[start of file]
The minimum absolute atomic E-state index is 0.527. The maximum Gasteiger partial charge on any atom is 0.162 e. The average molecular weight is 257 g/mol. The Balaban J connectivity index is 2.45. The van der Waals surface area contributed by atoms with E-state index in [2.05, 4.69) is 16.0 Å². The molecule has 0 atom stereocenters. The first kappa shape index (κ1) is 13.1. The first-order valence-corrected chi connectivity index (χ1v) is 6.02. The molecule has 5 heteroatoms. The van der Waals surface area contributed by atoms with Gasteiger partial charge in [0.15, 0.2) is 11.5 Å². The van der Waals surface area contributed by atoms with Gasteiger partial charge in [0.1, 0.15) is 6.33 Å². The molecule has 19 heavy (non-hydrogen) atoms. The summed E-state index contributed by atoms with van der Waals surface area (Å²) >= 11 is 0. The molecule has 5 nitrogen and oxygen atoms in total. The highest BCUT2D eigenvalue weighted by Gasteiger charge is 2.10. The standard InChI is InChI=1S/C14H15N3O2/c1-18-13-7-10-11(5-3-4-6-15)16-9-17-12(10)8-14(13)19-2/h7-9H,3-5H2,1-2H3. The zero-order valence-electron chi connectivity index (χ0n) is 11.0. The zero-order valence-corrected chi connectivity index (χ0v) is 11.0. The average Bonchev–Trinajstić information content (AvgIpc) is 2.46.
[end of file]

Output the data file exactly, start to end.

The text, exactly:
The minimum absolute atomic E-state index is 0.527. The maximum Gasteiger partial charge on any atom is 0.162 e. The average molecular weight is 257 g/mol. The Balaban J connectivity index is 2.45. The van der Waals surface area contributed by atoms with E-state index in [2.05, 4.69) is 16.0 Å². The molecule has 0 atom stereocenters. The first kappa shape index (κ1) is 13.1. The first-order valence-corrected chi connectivity index (χ1v) is 6.02. The molecule has 5 heteroatoms. The van der Waals surface area contributed by atoms with Gasteiger partial charge in [0.15, 0.2) is 11.5 Å². The van der Waals surface area contributed by atoms with Gasteiger partial charge in [0.1, 0.15) is 6.33 Å². The molecule has 19 heavy (non-hydrogen) atoms. The summed E-state index contributed by atoms with van der Waals surface area (Å²) >= 11 is 0. The molecule has 5 nitrogen and oxygen atoms in total. The highest BCUT2D eigenvalue weighted by Gasteiger charge is 2.10. The standard InChI is InChI=1S/C14H15N3O2/c1-18-13-7-10-11(5-3-4-6-15)16-9-17-12(10)8-14(13)19-2/h7-9H,3-5H2,1-2H3. The zero-order valence-electron chi connectivity index (χ0n) is 11.0. The zero-order valence-corrected chi connectivity index (χ0v) is 11.0. The average Bonchev–Trinajstić information content (AvgIpc) is 2.46.